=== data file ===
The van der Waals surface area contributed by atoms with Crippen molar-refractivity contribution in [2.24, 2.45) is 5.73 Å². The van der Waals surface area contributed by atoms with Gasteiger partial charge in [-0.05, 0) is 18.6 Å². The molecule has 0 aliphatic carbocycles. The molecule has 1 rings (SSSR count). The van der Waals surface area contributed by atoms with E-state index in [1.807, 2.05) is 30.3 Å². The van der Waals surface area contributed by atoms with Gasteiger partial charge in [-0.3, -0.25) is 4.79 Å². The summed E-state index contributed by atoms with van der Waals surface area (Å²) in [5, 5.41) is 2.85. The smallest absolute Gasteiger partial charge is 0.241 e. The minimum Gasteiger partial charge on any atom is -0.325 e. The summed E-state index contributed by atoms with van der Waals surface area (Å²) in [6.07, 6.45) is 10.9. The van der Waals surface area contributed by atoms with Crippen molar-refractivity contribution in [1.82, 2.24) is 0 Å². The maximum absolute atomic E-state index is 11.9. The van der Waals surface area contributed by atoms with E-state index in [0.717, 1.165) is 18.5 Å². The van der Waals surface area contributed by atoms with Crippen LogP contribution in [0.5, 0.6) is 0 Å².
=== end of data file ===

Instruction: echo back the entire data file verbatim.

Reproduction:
The van der Waals surface area contributed by atoms with Crippen molar-refractivity contribution in [2.24, 2.45) is 5.73 Å². The van der Waals surface area contributed by atoms with Gasteiger partial charge in [-0.05, 0) is 18.6 Å². The molecule has 0 aliphatic carbocycles. The molecule has 1 rings (SSSR count). The van der Waals surface area contributed by atoms with E-state index in [1.807, 2.05) is 30.3 Å². The van der Waals surface area contributed by atoms with Gasteiger partial charge in [-0.3, -0.25) is 4.79 Å². The summed E-state index contributed by atoms with van der Waals surface area (Å²) in [5, 5.41) is 2.85. The smallest absolute Gasteiger partial charge is 0.241 e. The minimum Gasteiger partial charge on any atom is -0.325 e. The summed E-state index contributed by atoms with van der Waals surface area (Å²) in [6.07, 6.45) is 10.9. The van der Waals surface area contributed by atoms with Crippen molar-refractivity contribution in [1.82, 2.24) is 0 Å². The maximum absolute atomic E-state index is 11.9. The van der Waals surface area contributed by atoms with E-state index in [0.717, 1.165) is 18.5 Å². The van der Waals surface area contributed by atoms with Crippen LogP contribution in [0.5, 0.6) is 0 Å².